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This cheat sheet covers important formulae and conversions of chapter physics  units and dimensions
Physical quantity
Physical Quantity is a quantity that can be measured or can be quantified.
Examples : Mass, Length, Force.
Physical quantity can be classified into,
1. Fundamental or base quantities.
2. Derived Quantities. 
Derived Quantities
The physical quantities that depend on other quantities and can be derived from other physical quantities are known as derived quantities. 
The units of derived physical quantities are called as derived units. 
Example : Area, Volume, Density etc. 
S.I System of Units
Fundamental Quantity 
Unit 
Symbol 
Length 
Meter 
m 
Mass 
Kilogram 
Kg 
Time 
Second 
s 
Electric current 
Ampere 
A 
Temperature 
Kelvin 
k 
Intensity of light 
Candela 
cd 
Quantity of substance 
Mole 
mol 
Supplementery Quantities 
Plane angle 
Radian 
rad 
Solid Angle 
Steradian 
sr 
Dimensional Formulas List
Physical Quantity 
Formula 
Dimensional Formula 
Area (A) 
Length x Breadth 
[M^{0}L^{2}T^{0}] 
Speed (s) 
Distance / Time 
[M^{0}L^{1}T^{1}] 
Velocity (v) 
Displacement / Time 
[M^{0}L^{1}T^{1}] 
Acceleration (a) 
Change in velocity / Time 
[M^{0}L^{1}T^{2}] 
Linear momentum (p) 
Mass x Velocity 
[M^{1}L^{1}T^{1}] 
Force (F) 
Mass x Acceleration 
[M^{1}L^{1}T^{2}] 
Work (W) 
Force x Distance 
[M^{1}L^{2}T^{2}] 
Energy (E) 
Work 
[M^{1}L^{2}T^{2}] 
Impulse (I) 
Force x Time 
[M^{1}L^{1}T^{1}] 
Pressure (P) 
Force / Area 
[M^{1}L^{1}T^{2}] 
Power (P) 
Work / Time 
[M^{1}L^{2}T^{3}] 
Angular velocity( ω ) 
Angle / Time 
[M^{0}L^{0}T^{1}] 
Angular acceleration( α ) 
Angular velocity / Time 
[M^{0}L^{0}T^{2}] 
Angular momentum (J) 
Moment of inertia x Angular velocity 
[M^{1}L^{2}T^{1}] 
Torque (𝞽) 
Moment of inertia x Angular acceleration 
[M^{1}L^{2}T^{2}] 
Temperature 
—— 
[M^{0}L^{0}T^{0}K^{1}] 
Heat (Q) 
Energy 
[M^{1}L^{2}T^{2}] 
Latent heat (L) 
Heat / Mass 
[M^{0}L^{2}T^{2}] 


Fundamental or Base Quantities
The physical quantities that do not depend on other quantities and exits independently are known as fundamental or base quantities. 
The units of fundamental quantities are called as fundamental units. 
Example : Length, Mass, Time etc. 
Units
Measurement of any physical quantity is expressed in terms of an internationally accepted certain basic standard called unit. 
Four main system of representation of units are,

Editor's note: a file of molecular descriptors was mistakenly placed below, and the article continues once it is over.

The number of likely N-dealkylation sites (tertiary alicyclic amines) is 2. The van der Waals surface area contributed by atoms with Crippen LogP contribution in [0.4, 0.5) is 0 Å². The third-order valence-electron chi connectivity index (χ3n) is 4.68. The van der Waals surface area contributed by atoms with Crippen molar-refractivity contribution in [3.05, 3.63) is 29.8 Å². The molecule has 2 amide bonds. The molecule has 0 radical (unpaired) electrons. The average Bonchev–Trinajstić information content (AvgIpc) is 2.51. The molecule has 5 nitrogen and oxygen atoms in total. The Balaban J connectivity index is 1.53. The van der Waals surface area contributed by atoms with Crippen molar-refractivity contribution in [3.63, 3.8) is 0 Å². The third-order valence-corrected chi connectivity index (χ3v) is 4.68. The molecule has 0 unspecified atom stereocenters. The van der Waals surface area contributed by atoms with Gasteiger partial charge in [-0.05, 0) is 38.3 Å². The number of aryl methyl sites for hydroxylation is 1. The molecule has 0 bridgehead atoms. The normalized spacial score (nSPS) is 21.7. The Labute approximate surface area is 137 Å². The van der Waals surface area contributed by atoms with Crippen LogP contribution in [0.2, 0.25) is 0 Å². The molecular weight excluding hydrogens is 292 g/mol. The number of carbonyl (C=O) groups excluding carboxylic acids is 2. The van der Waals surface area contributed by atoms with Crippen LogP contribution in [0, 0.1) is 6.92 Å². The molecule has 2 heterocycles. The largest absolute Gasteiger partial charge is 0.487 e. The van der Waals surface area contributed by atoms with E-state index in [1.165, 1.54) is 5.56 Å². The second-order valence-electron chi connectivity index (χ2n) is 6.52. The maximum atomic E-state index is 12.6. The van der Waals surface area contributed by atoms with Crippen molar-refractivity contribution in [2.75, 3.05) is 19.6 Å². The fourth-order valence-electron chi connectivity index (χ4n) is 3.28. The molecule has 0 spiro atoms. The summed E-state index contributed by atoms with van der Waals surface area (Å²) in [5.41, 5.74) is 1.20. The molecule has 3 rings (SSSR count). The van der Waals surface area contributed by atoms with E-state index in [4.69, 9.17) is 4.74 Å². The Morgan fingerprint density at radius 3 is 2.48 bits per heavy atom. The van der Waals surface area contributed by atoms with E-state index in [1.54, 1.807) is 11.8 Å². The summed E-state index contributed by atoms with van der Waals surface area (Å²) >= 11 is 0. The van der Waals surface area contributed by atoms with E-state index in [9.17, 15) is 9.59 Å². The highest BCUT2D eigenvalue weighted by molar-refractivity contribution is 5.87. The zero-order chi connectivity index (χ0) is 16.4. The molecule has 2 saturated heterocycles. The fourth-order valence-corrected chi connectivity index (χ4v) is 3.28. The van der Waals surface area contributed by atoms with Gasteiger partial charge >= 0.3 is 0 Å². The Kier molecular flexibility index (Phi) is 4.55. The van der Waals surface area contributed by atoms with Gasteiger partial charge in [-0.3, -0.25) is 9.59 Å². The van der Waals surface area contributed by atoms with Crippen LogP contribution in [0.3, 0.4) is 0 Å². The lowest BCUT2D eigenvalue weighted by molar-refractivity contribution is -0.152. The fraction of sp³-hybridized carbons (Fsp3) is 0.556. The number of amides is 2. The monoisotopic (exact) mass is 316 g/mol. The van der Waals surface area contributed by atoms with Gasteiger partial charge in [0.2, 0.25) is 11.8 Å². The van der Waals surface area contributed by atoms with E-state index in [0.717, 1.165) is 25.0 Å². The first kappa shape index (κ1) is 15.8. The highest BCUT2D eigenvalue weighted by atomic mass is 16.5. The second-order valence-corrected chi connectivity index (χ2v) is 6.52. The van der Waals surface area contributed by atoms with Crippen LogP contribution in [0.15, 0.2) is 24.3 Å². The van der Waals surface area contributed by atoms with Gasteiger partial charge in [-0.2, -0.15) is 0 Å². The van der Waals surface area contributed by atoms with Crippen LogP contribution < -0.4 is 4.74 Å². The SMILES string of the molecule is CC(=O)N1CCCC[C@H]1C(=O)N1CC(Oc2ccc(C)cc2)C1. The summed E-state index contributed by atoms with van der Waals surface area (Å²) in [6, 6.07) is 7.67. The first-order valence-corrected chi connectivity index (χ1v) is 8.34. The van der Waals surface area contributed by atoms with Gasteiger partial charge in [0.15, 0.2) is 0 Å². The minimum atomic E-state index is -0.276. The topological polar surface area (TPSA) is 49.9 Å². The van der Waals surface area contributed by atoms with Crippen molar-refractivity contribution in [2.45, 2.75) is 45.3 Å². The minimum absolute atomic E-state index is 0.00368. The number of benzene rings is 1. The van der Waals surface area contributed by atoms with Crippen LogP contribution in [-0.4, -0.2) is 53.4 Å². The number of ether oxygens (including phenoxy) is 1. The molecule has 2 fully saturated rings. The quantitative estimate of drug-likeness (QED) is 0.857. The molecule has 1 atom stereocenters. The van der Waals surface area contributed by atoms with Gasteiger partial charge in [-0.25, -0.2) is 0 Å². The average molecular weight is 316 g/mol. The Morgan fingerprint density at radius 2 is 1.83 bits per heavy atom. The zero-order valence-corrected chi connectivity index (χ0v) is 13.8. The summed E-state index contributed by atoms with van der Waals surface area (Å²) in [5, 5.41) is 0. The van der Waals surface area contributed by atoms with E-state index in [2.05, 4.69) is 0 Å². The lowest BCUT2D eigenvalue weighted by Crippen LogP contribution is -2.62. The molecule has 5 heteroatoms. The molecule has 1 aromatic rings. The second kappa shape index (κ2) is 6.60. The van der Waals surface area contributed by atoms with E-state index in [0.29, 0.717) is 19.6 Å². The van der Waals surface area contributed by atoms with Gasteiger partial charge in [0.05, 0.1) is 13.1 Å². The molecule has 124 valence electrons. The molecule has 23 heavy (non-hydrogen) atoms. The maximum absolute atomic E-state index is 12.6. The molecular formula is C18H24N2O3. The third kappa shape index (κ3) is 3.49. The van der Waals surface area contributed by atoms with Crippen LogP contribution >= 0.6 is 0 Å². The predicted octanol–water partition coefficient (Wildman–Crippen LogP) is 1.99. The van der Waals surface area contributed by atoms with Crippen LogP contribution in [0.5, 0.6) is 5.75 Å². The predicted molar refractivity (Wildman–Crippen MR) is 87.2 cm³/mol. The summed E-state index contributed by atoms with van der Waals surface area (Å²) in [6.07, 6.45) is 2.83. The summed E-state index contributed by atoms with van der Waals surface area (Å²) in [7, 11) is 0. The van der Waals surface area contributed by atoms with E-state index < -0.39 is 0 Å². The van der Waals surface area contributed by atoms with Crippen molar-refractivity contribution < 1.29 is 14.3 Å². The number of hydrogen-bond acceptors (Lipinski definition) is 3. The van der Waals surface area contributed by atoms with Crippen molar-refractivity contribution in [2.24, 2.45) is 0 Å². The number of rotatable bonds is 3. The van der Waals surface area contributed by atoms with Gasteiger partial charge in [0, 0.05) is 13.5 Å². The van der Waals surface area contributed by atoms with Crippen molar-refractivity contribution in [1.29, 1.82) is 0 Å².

FPS  Foot pound second 
CGS  Centimeter gram second 
MKS  Meter kilogram second 
SI  Internationally system of units. 
Advantages of SI system
Coherent system of units i.e., units are derived by the multiplication or division of set of fundamental units. 
Rational system of units i.e., uses ine unit for one physical quanity. 
S.I is a decimal system and makes the calculation work easy. 
S.I system is a combination of practical and theoretical work. 
Dimensions
The powers to which the fundamental units are to be raised to obtain one unit of the quantity are termed as dimensions of a physical quantity. 
Dimensional Formula 
The expression showing the powers to which the fundamental units are to be raised to obtain one unit of a derived quantity is termed as dimensional formula of that quantity. 
Dimensional formula of any quantity can be expressed as [M^{a}L^{b}T^{c}θ^{d}] 
where, 
M  Mass 
L  Length 
T  Time 
θ  Temperature 
Dimensional Constant 
The constants having dimensional formulae are called dimensional constants 
Ex : Plank's Constant, universal gravitational constant 
Homogeneity, Applications and limitations of D.F
The physical quantity on the left side of the equations should have the same dimensions as on the right side of the equation 
Application of Dimensional Formula 
(a) To verify the correctness of the equation. 
(b) To convert the one system of units to another system. 
(c) To derive relationship among different physical quantities. 
Limitations of Dimensional Method 
(a) The values of dimensionless constants and proportionality constants cannot be determined using dimensional analysis. 
(b) This method is not applicable if an equation is sum or difference of two or more quantities. 
(c) It is not applicable to the trigonometry, logarithmic and exponential functions. 
(d) It cannot be used to find proportionality constants. 

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